Elasticity is a crucial part of economics because it shows the responsiveness of one variable to a change in another. For example the elasticity of demand answers the question of how much does quantity demanded change in response to a price change. In other words it would be percent change of quantity demanded when the price changes by one percent. Through the degree of movement, or the level of elasticity, we can see how important or valued a product is to consumers. Elasticity of supply is also related to the company having enough profit margin to drop prices or be able to produce or manufacture product according to demand.
When a change in price elicits a relatively large change in quantity demanded then the good is considered elastic. If there are only slight changes in quantity demanded in response to a change in price, then the good or service is considered inelastic. Elastic goods can be thought of as goods that the consumer does not care much about (i.e. luxury goods, goods with large number of substitutes, etc). On the other hand, inelastic goods are goods that the consumer cares a lot about (i.e. addictive goods, necessities, etc) so that even if the price changes, the consumer will continue demanding a similar quantity of the good.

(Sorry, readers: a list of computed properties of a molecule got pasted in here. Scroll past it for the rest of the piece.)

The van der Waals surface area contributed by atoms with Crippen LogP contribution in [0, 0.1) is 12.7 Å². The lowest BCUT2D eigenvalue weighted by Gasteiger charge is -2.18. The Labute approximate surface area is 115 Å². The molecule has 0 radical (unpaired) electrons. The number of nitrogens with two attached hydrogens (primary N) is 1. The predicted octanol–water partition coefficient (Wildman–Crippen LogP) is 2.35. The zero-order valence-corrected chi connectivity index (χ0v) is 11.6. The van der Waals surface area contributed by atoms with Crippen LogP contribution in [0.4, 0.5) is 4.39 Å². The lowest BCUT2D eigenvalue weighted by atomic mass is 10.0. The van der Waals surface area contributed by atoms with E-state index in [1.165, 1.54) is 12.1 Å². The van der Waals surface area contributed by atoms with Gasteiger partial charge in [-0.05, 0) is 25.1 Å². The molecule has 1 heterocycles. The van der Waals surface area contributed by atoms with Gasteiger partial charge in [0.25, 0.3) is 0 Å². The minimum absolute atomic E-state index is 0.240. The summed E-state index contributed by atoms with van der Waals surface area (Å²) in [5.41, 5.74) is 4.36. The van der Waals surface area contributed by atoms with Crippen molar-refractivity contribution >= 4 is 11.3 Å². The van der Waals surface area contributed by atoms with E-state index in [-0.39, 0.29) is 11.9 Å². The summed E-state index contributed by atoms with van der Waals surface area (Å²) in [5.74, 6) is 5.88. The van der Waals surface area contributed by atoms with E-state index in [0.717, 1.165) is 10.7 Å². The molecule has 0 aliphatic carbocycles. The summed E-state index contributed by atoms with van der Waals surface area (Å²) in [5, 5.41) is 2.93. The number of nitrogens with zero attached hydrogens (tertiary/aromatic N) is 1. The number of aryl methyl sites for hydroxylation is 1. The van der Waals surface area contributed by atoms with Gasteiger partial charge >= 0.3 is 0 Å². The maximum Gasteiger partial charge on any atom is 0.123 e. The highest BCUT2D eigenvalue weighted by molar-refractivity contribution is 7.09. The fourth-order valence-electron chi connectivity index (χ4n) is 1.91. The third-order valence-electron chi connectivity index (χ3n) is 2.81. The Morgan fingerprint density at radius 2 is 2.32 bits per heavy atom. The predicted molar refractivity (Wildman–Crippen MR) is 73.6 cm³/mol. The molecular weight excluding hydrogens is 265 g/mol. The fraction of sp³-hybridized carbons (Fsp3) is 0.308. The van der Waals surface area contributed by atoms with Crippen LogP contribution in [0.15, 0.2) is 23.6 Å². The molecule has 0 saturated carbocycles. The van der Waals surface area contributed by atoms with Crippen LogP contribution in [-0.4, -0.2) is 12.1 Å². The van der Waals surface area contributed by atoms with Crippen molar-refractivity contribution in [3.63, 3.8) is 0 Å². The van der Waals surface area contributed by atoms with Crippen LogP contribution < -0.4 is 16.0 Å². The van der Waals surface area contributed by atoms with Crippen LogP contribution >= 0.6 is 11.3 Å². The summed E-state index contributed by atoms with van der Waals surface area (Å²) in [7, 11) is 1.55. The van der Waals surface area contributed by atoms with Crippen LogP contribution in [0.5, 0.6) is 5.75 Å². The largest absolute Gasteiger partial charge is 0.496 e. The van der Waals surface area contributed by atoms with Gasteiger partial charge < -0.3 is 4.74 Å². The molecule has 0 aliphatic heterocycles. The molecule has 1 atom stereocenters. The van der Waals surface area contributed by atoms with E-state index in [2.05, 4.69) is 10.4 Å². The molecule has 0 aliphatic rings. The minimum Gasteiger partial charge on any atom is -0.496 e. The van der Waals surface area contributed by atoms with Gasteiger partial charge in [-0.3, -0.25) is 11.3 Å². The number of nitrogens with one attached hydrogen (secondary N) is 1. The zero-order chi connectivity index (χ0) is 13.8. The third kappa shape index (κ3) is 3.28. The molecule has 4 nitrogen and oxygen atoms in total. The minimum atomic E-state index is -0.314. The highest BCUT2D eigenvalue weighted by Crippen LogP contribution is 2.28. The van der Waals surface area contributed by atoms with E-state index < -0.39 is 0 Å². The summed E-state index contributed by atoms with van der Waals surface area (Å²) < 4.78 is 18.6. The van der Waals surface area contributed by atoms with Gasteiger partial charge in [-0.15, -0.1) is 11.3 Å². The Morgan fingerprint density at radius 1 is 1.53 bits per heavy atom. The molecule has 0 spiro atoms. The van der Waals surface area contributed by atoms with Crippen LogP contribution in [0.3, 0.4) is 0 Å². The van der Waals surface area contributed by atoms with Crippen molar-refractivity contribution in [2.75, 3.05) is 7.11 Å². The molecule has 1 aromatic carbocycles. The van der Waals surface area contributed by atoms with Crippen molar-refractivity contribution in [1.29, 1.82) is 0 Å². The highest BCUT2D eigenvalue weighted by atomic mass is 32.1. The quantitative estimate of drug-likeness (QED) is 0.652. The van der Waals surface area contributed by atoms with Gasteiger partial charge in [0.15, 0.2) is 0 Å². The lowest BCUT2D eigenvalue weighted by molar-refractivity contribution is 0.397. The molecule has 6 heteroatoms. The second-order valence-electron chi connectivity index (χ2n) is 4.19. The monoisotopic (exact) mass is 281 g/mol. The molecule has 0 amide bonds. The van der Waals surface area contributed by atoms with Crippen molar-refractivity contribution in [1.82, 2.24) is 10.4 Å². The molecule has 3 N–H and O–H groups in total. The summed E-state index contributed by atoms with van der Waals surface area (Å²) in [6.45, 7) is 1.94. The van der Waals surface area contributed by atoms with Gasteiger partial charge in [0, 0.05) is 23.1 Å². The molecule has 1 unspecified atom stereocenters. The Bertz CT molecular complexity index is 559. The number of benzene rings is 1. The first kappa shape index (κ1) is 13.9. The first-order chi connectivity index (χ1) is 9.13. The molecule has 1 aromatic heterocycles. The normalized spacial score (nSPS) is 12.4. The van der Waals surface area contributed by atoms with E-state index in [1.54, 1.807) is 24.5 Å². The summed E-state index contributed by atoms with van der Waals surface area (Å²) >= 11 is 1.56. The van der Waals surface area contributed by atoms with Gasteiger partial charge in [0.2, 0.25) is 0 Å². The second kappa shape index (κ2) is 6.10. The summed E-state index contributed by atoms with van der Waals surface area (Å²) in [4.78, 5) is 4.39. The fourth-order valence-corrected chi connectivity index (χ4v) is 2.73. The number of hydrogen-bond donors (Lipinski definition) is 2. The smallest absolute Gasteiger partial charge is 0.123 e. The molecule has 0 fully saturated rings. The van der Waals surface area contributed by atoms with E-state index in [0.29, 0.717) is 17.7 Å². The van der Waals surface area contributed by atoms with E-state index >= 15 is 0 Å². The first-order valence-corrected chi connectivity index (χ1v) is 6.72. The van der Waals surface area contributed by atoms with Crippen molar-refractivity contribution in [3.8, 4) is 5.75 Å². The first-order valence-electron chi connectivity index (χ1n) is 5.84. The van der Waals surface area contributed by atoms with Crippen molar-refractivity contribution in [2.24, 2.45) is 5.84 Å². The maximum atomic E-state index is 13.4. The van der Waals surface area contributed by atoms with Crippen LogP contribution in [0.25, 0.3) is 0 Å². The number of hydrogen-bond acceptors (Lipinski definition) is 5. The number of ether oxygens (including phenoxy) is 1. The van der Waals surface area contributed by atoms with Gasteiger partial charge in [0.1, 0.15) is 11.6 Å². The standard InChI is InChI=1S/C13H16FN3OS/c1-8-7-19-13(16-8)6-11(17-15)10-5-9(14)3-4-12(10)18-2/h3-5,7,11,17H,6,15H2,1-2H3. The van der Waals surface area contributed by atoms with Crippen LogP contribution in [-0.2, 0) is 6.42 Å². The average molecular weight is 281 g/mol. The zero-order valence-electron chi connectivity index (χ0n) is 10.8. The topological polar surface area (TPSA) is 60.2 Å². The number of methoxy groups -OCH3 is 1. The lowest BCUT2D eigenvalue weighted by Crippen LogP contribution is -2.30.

The formula for the elasticity of demand is as follows:
e = P/Q * dQ/dP
Notice that dQ/dP = 1/slope
The concepts regarding elasticity of demand are applicable to other types of elasticity such as elasticities of inputs, cross elasticities, elasticities of supply, etc.